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100 companies to participate in TICAD VI: Japan minister

Jun 17, 2016, 10:41 AM | Article By: Abdou Rahman Sallah

Masakazu Hamachi, Parliamentary Vice-Minister for Foreign Affairs of Japan, has said more than 100 Japanese companies are expected to participate in TICAD VI.

It is believed that their insights and technologies would be of great value to deepen the discussions on the priority areas of TICAD VI such as industrialization, health, and social stability.

“The government of Japan has regularly held dialogues with civil society, and it is my pleasure to have the attendance by the representative of the civil society being an open forum to mobilize resources from the public and private sector, which has been the traditional virtue of TICAD since its launch in 1993.”

Vice Minister Hamachi disclosed further that TICAD VI will open a new chapter in the history of Japan and Africa.

On behalf of the government of Japan, he said he would like to renew Japan’s resolution to exert its utmost effort to the successful holding of TICAD VI through a close cooperation of public-private partnership.

Ms Louise Cord, World Bank Country Director for Senegal and West Africa, joined the organisers of the meeting in thanking the Gambia government for the hospitality shown to them since their arrival in the country.

The World Bank is pleased to be co-organizers of the TICAD meeting, and believes that the TICAD process had played an important role in discussing African development over the years, she said.

“It has steadfastly promoted the concepts of ownerships and partnerships as we can see today,” she said, adding that it had consistently advocated support for the development priorities put forward for the continent.

According to her, the meeting is a unique opportunity to develop the agenda for TICAD VI and to ensure that sessions focus on key challenges and opportunities.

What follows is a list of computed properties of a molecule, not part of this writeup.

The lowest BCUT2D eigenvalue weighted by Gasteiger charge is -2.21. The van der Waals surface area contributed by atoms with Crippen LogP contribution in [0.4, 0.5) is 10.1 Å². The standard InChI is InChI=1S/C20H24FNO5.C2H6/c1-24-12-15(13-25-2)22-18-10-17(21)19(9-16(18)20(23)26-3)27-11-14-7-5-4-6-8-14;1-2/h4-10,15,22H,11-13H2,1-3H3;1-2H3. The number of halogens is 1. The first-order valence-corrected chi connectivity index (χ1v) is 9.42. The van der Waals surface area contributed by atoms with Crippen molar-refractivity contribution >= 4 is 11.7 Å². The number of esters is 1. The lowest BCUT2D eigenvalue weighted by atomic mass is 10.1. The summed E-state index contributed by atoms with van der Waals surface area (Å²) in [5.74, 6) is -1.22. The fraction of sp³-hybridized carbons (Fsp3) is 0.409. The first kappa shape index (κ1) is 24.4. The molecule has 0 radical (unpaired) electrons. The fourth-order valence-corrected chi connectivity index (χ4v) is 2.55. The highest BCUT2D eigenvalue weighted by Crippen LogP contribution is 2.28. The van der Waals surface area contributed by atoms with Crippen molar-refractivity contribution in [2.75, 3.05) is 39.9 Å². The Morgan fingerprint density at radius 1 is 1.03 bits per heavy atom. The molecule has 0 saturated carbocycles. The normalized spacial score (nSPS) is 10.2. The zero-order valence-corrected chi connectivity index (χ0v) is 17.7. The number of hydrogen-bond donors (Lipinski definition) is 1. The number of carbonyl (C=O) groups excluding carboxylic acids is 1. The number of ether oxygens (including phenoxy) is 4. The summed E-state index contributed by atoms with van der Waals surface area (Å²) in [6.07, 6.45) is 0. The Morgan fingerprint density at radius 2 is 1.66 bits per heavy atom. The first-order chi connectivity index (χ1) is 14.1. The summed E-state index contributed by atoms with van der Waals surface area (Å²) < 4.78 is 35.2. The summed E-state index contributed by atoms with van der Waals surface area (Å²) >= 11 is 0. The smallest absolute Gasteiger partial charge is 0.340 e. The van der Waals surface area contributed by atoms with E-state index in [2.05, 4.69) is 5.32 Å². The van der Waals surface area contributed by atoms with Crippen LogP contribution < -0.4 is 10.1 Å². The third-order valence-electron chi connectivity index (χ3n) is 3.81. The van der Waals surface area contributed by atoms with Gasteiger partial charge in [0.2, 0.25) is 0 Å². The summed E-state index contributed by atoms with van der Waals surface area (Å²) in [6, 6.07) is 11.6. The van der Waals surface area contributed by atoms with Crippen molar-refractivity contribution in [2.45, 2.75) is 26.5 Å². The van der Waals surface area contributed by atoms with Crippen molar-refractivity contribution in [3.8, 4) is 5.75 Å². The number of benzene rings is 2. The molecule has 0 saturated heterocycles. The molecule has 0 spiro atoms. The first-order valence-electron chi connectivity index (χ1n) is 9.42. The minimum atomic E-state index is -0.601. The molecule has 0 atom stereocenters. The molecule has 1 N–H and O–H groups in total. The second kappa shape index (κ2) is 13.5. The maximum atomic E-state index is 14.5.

She also said growth in African slowed down by 3 per cent in 2015 and down by 4.5 per cent in 2014, and is expected to subdue in 2016 before next year.

In response, governments need to accelerate structural reforms to achieve higher growth, she said, adding that economic transformation is necessary not only for growth, but employment and economic opportunities for young people particularly.

Mrs Fatima Acyl, commissioner at the African Union Commission for Trade and Industry, said the AU Commission would like to commend the government and the people of Japan, as well as all the co-organizers for their efforts at supporting the development processes of the African continent.

According to her, 23 years after the launch of TICAD process in 1993, they were in Banjul not only to acknowledge the consistency and effectiveness of the programmes and action implemented on the TICAD, but also to shape the new directions for the coming years.

Maged Abdelaziz, UN Under-Secretary General and Special Adviser on Africa, said the TICAD VI is a major event being held on the African soil. It was not only historic in terms of venue, but would also be organised at an opportune moment in order to promote African Agenda 2063.

Neneh Macdouall Gaye, Gambia’s Minister of Foreign Affairs, said the meeting is expected to deliberate upon the draft Nairobi Declaration, which is designed to be built on three major pillars namely, economic transformation and diversification and industrialization, building of resilient health systems in Africa, and social stability.

Over the course of the TICAD VI preparatory ministerial meeting they shall thoroughly discuss and enrich the draft Nairobi documents, including a strategy document which would outline concrete actions for the implementation of the expected outcomes, she added.